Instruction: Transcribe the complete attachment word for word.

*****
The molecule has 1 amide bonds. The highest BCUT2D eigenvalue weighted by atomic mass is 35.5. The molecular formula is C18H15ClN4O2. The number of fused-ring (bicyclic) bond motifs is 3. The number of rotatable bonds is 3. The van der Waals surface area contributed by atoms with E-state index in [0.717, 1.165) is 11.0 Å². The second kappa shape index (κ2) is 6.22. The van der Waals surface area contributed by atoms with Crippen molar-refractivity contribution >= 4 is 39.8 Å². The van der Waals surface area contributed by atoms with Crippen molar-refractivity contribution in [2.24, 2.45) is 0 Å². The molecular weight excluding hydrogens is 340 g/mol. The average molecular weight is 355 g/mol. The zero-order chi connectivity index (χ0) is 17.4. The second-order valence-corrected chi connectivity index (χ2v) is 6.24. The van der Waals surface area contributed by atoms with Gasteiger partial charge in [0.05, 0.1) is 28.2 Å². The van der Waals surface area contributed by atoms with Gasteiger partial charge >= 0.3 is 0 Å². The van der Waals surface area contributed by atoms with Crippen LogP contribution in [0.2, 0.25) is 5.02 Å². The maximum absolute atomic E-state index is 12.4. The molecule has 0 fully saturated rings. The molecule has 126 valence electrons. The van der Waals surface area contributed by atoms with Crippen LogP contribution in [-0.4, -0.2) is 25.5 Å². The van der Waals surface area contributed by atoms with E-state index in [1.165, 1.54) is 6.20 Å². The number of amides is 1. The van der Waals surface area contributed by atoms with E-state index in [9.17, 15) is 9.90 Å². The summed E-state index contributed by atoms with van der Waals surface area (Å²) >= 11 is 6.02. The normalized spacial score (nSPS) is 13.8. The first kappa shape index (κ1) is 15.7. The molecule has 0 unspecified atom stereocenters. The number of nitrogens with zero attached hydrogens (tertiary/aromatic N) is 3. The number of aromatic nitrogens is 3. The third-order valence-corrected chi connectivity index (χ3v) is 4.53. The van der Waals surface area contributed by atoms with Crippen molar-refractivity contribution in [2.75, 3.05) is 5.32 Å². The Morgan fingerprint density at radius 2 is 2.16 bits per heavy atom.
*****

The molecule has 1 amide bonds. The highest BCUT2D eigenvalue weighted by atomic mass is 35.5. The molecular formula is C18H15ClN4O2. The number of fused-ring (bicyclic) bond motifs is 3. The number of rotatable bonds is 3. The van der Waals surface area contributed by atoms with E-state index in [0.717, 1.165) is 11.0 Å². The second kappa shape index (κ2) is 6.22. The van der Waals surface area contributed by atoms with Crippen molar-refractivity contribution >= 4 is 39.8 Å². The van der Waals surface area contributed by atoms with Crippen molar-refractivity contribution in [2.24, 2.45) is 0 Å². The molecular weight excluding hydrogens is 340 g/mol. The average molecular weight is 355 g/mol. The zero-order chi connectivity index (χ0) is 17.4. The second-order valence-corrected chi connectivity index (χ2v) is 6.24. The van der Waals surface area contributed by atoms with Gasteiger partial charge in [0.05, 0.1) is 28.2 Å². The van der Waals surface area contributed by atoms with Gasteiger partial charge >= 0.3 is 0 Å². The van der Waals surface area contributed by atoms with Crippen LogP contribution in [0.2, 0.25) is 5.02 Å². The maximum absolute atomic E-state index is 12.4. The molecule has 0 fully saturated rings. The molecule has 126 valence electrons. The van der Waals surface area contributed by atoms with Crippen LogP contribution in [-0.4, -0.2) is 25.5 Å². The van der Waals surface area contributed by atoms with E-state index in [1.165, 1.54) is 6.20 Å². The number of amides is 1. The van der Waals surface area contributed by atoms with E-state index in [9.17, 15) is 9.90 Å². The summed E-state index contributed by atoms with van der Waals surface area (Å²) >= 11 is 6.02. The normalized spacial score (nSPS) is 13.8. The first kappa shape index (κ1) is 15.7. The molecule has 0 unspecified atom stereocenters. The number of nitrogens with zero attached hydrogens (tertiary/aromatic N) is 3. The number of aromatic nitrogens is 3. The third-order valence-corrected chi connectivity index (χ3v) is 4.53. The van der Waals surface area contributed by atoms with Crippen molar-refractivity contribution in [2.75, 3.05) is 5.32 Å². The Morgan fingerprint density at radius 2 is 2.16 bits per heavy atom.